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Friday, 5 February 2016

Chinese New Year


Known as the 'Spring Festival', Chinese New Year is an important festival celebrated at the beginning of the Lunar calendar, in contrast to the Gregorian New Year, which is based on the solar calendar.

It is considered as a major holiday for those living in China, Taiwan, Hong Kong and is the main Chinese cultural festival of the year. It still remains as the most economic and social holiday in China. 

When China adapted the Western calendar in 1912, the Chinese joined in the January 1st celebrations as New Year's Day; however, China continues to celebrate Chinese New Year in more traditional ways than Hong Kong, UK, USA, Australia, Canada. 

Speaking of which, it is also observed as a public holiday in numerous overseas countries with enormous Chinese communities and people of Chinese descent, such as the United States, United Kingdom, Australia and Canada to name but many. Depending on the date, Chinese New Year varies in correspondence to the new moon in January or February; therefore, it changes from time to time. In China, it typically lasts for 15 days, whilst outside of China it tends to be around 2 or 3 days. 

For many Chinese people, who aren't Christians, such as myself and don't celebrate it religiously, Chinese New Year is our version of Christmas, but without Santa, snow, Xmas tree and gifts.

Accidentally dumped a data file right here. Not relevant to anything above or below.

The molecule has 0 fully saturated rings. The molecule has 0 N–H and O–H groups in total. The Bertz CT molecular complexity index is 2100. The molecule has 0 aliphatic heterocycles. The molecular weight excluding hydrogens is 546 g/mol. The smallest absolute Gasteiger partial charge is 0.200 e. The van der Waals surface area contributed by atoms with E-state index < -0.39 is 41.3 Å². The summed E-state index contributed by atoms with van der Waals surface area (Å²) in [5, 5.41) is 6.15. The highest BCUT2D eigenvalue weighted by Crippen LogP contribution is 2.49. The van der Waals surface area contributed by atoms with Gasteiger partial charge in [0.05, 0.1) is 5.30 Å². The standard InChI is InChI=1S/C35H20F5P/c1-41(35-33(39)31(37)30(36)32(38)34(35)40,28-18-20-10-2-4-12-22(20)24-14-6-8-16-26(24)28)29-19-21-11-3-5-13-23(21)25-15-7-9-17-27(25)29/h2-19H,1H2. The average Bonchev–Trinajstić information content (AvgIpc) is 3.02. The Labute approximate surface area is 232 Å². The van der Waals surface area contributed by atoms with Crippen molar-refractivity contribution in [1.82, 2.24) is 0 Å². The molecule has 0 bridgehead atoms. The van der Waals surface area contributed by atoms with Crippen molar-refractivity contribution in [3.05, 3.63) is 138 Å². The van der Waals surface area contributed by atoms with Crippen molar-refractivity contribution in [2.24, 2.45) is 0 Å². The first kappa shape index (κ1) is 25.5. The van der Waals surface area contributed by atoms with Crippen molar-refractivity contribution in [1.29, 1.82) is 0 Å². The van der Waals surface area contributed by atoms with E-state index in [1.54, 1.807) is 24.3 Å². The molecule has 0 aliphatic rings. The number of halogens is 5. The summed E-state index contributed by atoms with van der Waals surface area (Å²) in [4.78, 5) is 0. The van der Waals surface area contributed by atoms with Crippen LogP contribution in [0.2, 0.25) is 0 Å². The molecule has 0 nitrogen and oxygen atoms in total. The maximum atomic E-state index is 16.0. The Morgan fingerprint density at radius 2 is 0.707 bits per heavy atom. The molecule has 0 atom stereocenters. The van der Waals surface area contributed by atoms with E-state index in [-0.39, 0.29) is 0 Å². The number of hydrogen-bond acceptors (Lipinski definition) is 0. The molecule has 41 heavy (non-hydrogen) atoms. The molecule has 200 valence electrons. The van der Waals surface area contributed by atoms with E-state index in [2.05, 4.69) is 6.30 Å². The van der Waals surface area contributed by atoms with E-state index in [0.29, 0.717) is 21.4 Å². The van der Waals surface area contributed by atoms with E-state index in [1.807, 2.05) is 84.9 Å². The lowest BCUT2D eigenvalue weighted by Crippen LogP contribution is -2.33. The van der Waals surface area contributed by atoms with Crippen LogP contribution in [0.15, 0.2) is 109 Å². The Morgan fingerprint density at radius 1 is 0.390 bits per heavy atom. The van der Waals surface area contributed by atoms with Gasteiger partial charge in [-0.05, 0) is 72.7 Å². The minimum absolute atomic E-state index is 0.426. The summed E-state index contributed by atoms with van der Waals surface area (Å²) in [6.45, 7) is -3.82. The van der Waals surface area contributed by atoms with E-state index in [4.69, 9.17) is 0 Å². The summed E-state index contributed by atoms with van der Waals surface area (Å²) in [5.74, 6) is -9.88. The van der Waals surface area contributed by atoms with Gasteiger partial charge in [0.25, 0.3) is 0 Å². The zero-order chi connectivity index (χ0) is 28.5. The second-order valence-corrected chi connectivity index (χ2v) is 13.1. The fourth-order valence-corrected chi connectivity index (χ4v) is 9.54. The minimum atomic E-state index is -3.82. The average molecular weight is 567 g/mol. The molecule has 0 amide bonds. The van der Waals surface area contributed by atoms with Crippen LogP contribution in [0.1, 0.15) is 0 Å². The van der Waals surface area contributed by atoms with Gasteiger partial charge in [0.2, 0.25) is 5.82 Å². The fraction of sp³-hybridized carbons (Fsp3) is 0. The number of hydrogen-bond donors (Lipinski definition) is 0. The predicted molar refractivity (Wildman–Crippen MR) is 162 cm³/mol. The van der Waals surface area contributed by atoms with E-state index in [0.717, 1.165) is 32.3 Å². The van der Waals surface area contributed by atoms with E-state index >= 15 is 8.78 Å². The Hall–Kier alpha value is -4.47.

A few days before Chinese New Year commences, people will tidy and clean up their homes to get rid of evil spirits and put up Red and Gold coloured new year decorations. Family and friends will get together and meet up at home or by dining at a Chinese restaurant, get involved in Chinese -related activities, watch shows and make plans for the remaining year ahead. One may see this as an extension to their new years resolutions, which are made earlier on in the year. 

According to popular myth, the roots of Chinese New Year originated from the battle against Nian: a dragon in Chinese mythology. Nian would visit various places in China and devour the cattle, crops and people. Therefore, to help ward off the dragon, the Chinese people would put food on their doorsteps, so that it wouldn't harm them. But then when they saw it was afraid of the colour red, they would put out red lanterns and envelopes, as well as set off firecrackers to scare it away. 

The primary colour in Chinese New Year traditions is red; whereas in Western traditions, red connotes evil, negativity and bad, in Chinese tradition, red is considered as a symbol of 'good luck' and positivity. Themes of good fortune, wealth, happiness, prosperity and longevity are also emphasized.  

The reunion dinner is the Chinese equivalent to Thanksgiving Day dinner in America and Christmas dinner. Dumplings, which are shaped and look like coins, are supposed to symbolise wealth.  

The Chinese zodiac symbol consists of each birth year represented by a type of animal that contains associated characteristics. It is also possible and viable to combine your Chinese zodiac star sign with that of your Western star sign to decipher more traits. 

The Chinese pronunciation of Happy New Year is 'Gong Xi Fat Cai' in Mandarin and 'Gong Hey Fat Choi' in Cantonese but they mean the same thing, regardless. 


Sources:


Chinese New Year - Wikipedia 

Top Marks - Chinese New Year  

Chinese New Year - History.com 

Chinese New Year - Calendar Labs

18 Fun Facts about The Chinese New Year - The Language Blog 

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